The Sierras are renowned for big storm totals and the past week is a very good example, from zero snow a week ago to seven-day totals of one to 2.4metres on the upper mountains, Kirkwood in California with the top reading. Not surprisingly, avalanche danger is high and mountain ops teams have been working hard to manage the snow and get more lifts and terrain open at all the Tahoe resorts for the weekend. There is a break in the storm action now, but not for long with another strong storm set to deliver 30-95cms for California from Friday night through to Sunday. Mammoth is looking good for 45cms at the base and double that up high, which will lead to more terrain opening over the next week.


At least 20 snowy owls spotted this fall in Wisconsin

A snowy owl flies over Algoma.
© Brian Reinke
A snowy owl flies over Algoma.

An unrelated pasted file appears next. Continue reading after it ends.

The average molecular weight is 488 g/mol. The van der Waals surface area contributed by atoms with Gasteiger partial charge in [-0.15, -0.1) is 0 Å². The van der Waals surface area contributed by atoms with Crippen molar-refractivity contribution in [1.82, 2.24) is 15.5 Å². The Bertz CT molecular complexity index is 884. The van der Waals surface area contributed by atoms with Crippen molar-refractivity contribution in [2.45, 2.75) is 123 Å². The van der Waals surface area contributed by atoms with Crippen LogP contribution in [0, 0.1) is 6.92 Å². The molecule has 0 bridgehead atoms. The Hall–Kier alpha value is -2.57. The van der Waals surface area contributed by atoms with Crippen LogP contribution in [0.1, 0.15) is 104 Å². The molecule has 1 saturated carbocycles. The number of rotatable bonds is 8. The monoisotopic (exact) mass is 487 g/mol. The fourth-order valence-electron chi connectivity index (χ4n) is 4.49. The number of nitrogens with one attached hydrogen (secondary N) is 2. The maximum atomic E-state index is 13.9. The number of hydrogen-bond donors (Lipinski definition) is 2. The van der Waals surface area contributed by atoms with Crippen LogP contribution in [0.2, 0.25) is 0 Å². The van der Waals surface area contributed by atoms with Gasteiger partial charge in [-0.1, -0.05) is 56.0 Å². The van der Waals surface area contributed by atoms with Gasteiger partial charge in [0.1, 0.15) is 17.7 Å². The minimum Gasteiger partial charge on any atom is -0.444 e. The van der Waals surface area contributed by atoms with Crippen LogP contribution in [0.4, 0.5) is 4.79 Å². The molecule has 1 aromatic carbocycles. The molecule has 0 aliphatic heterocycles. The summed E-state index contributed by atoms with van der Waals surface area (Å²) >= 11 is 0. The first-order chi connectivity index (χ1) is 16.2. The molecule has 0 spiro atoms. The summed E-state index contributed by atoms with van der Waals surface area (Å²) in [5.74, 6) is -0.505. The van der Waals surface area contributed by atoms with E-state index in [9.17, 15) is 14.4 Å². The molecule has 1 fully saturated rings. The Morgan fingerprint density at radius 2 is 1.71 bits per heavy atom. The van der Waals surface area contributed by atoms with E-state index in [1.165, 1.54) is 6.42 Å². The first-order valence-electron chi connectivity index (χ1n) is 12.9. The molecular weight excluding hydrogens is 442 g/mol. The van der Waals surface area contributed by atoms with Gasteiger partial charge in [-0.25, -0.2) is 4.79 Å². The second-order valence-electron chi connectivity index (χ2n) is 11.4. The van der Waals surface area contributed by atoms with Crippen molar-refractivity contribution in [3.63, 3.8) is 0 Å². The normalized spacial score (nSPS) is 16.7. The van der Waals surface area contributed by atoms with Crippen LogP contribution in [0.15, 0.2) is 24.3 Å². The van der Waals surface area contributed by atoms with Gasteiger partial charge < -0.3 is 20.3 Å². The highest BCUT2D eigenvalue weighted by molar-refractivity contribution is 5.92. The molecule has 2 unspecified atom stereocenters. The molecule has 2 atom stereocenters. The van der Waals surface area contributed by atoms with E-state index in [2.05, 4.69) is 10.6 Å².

The beautiful and majestic snowy owl has made its return to Wisconsin.

"At least 20" snowy owls have been documented in Wisconsin as of November 25, the state Department of Natural Resources says.

The owls have been spotted in 12 counties so far, ranging as far north as Bayfield and Door County, and as far south as Milwaukee County. Most of the owls photographed so far are adults, which the DNR says suggests a low number of births on arctic breeding grounds during the summer.


Wolves kill close to 20 dogs in recent months in Estonia

© wikipedia